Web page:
Yale-NUS students win first place in the Cities and Refugees Competition

24 September 2019

By Bilge Arslan 

A project by a Yale-NUS College team on improving the lives of refugees in Malaysia has won first place in a global student design ideas competition hosted by the University of New South Wales (UNSW), with Australian Red Cross, ARUP International Development, United Nations High Commissioner for Refugees (UNHCR) and the Association of Pacific Rim Universities – Sustainable Landscapes and Cities Hub (APRU SCL).

From left: Ernest Tan, Ly Nguyen, Lucy Davis and Sharan Sambhi. Image provided by Lucy Davis. 

The team, comprising Lucy Davis (Class of 2020), Sharan Sambhi (Class of 2021), Mr Ernest Tan (Class of 2019) and Ms Ly Nguyen (Class of 2019), emerged winner in the ‘Cities and Refugees’ competition from among 28 teams from 15 countries. The results were announced at the APRU Sustainable Cities and Landscapes conference held at UNSW (Sydney) from 29 August to 1 September 2019.

In their winning entry, the team came up with a three-part solution. First, they planned a pop-up clinic run by university students within a refugee education centre and sponsored by the Taiwan Buddhist Tzu Chi Foundation. Second, they strived to design a community garden operated by refugees as the majority of Rohingya refugees are farmers. Lastly, the students proposed a pedestrian bridge that would connect the pop-up clinic, community garden and social spaces like coffee shops and market stalls.

Explaining their solution, Ms Nguyen said the clinic would ensure that refugees have access to safe healthcare and offer doctors a chance to meet the refugee community and build compassion towards them, while the garden will allow the refugees to make a living while at the same time be active contributors to the city. The students also discovered that job matching happens mostly at the Malaysian coffee shops and market stalls because they are the most vibrant social spaces. This is another way of contributing to refugees’ social integration and economic prosperity. Hence, they proposed to build a pedestrian bridge that would connect the three interventions both spatially and thematically.

“This way, we hope to physically and conceptually illustrate the ‘bridging’ of refugees and locals,” said Ms Nguyen.

According to the students, the design aims to first, ameliorate the physical, mental and economic livelihood of Rohingya refugees living in Kuala Lumpur and second, help integrate them into the Malaysian host community.

“What is being done on the ground in Malaysia to help refugees are efforts headed by refugees themselves,” said Ms Nguyen. This realisation inspired the team to focus on solutions that would give refugees agency to help themselves. “Because they are capable of doing so if they are given support and compassion,” she added.

Sharan and Lucy was inspired to take part in the competition to design a physical intervention that meaningfully improves the lives of refugees in the city after attending a Learning Across Boundaries (LAB) programme titled ‘Public Health and Refugees in Transition’ in Kuala Lumpur, Malaysia in May 2019. LABs are faculty-generated initiatives of a short duration that allow faculty to share their scholarship with students outside of the classroom and create an opportunity for students to explore themes of the curriculum in a broader context. The Public Health LAB was conducted by Dr Kaveh Khoshnood (Yale School of Public Health) and Dr Veena Pillai (Dhi Consulting & Training, KL), and organised in collaboration with the Centre for International & Professional Experience (CIPE).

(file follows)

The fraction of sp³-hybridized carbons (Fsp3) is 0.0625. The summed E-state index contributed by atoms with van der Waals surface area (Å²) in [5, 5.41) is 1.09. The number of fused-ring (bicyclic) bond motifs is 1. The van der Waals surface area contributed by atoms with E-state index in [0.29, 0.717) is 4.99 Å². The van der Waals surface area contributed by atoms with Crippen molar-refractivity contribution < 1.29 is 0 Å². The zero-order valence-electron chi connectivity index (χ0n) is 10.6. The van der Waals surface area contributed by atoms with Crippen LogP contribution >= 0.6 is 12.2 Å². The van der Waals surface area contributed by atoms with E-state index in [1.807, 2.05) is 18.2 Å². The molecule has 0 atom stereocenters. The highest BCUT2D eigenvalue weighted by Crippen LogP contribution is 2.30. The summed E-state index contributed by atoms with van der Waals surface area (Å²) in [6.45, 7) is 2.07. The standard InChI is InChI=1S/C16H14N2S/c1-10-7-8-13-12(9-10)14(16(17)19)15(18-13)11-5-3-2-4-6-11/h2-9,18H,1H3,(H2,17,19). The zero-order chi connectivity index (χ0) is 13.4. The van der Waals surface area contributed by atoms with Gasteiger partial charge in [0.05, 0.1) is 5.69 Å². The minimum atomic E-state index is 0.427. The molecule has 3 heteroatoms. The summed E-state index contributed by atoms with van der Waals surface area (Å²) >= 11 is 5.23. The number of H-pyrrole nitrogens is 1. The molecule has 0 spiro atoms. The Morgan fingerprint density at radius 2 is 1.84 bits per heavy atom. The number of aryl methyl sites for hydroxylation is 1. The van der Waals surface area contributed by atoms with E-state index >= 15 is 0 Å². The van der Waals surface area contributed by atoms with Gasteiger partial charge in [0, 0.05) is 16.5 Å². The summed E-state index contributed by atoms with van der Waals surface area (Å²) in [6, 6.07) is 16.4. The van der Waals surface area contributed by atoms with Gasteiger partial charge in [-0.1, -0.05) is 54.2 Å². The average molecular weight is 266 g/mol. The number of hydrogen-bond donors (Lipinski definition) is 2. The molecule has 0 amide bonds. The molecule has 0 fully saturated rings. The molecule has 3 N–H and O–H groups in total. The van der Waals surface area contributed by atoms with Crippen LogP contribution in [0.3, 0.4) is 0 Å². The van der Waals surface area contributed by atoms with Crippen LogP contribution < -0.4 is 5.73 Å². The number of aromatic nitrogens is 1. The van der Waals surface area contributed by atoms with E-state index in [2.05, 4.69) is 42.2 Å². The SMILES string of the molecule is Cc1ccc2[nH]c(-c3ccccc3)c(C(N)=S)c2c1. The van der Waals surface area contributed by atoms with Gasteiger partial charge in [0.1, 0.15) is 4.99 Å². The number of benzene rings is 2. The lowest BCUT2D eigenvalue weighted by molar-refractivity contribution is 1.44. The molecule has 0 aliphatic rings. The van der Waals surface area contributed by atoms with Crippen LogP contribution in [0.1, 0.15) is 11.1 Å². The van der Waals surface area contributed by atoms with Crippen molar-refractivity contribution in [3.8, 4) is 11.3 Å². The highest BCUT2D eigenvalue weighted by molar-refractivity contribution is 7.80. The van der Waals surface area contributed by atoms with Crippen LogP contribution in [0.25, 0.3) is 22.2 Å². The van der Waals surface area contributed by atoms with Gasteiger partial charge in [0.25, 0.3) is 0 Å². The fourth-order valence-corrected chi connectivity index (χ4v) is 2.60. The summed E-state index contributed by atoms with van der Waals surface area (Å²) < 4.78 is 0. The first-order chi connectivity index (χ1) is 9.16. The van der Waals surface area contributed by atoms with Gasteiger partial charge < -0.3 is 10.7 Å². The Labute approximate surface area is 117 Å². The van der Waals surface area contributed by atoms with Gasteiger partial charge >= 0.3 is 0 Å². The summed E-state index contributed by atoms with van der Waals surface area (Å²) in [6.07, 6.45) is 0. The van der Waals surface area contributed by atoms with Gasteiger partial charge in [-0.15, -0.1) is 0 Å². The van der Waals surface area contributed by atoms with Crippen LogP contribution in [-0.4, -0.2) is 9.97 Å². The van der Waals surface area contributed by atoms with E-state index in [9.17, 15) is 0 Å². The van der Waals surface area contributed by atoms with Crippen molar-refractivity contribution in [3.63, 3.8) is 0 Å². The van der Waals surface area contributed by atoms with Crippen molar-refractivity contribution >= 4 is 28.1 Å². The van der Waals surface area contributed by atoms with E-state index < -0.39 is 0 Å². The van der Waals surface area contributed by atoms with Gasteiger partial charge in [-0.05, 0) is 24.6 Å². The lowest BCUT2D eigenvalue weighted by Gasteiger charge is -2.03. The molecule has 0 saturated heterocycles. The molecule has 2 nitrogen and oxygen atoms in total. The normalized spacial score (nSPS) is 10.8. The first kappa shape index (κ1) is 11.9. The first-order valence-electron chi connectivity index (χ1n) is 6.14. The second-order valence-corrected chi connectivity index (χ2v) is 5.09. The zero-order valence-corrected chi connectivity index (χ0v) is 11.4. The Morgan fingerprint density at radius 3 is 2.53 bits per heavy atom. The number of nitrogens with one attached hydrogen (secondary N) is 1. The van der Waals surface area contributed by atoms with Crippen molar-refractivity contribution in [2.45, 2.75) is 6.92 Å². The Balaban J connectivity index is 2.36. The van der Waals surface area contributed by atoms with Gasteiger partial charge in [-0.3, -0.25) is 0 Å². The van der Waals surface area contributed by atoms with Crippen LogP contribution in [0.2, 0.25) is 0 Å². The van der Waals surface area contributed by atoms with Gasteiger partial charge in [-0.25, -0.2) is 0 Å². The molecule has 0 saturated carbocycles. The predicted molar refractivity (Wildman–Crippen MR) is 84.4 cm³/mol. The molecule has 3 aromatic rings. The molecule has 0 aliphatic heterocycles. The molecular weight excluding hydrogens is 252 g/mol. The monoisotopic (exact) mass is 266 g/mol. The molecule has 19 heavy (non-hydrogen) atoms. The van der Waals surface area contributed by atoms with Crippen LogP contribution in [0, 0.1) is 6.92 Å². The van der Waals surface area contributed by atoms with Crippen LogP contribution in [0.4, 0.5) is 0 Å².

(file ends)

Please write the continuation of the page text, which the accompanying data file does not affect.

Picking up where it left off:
In Kuala Lumpur, the students had the opportunity to learn about the public health challenges faced by refugees and health professionals there, and visited UNHCR, refugee health clinics and refugee community-based organisations. Sharan and Lucy also got to witness the dire conditions Rohingyas experience first-hand during the LAB.

Hoping to put what she has learned into practice and to make a difference in the plight of the refugees, Sharan decided to work on a project that draws on the narratives and connections they had built in Kuala Lumpur.

“We adapted what we learned during the LAB to design an urban intervention that would meaningfully improve the lives of Rohingya in Kuala Lumpur,” said Lucy.

Ms Nguyen credited the Urban Studies major at Yale-NUS for providing her with the frame of reference for the urban solution ideas as well as an urge to be involved in the issues related to the city. She cited the International Immigration course taught by Associate Professor of Social Sciences (Sociology and Public Policy) Anju Paul for establishing a sense of responsibility in her, and inspire her to “improve the lives of all inhabitants in the city, regardless of where they come from, and especially if they are running from persecution”.

Ms Nguyen believes that her group’s success in this project stemmed largely from the nature of the liberal arts education offered by Yale-NUS College.

“Although some of us may lack the technical skills of students in specialised courses, our critical thinking skills, ability to connect and synthesise ideas, and research-driven approach have helped us produce an in-depth and thoughtful solution that have been recognised (at this competition)”.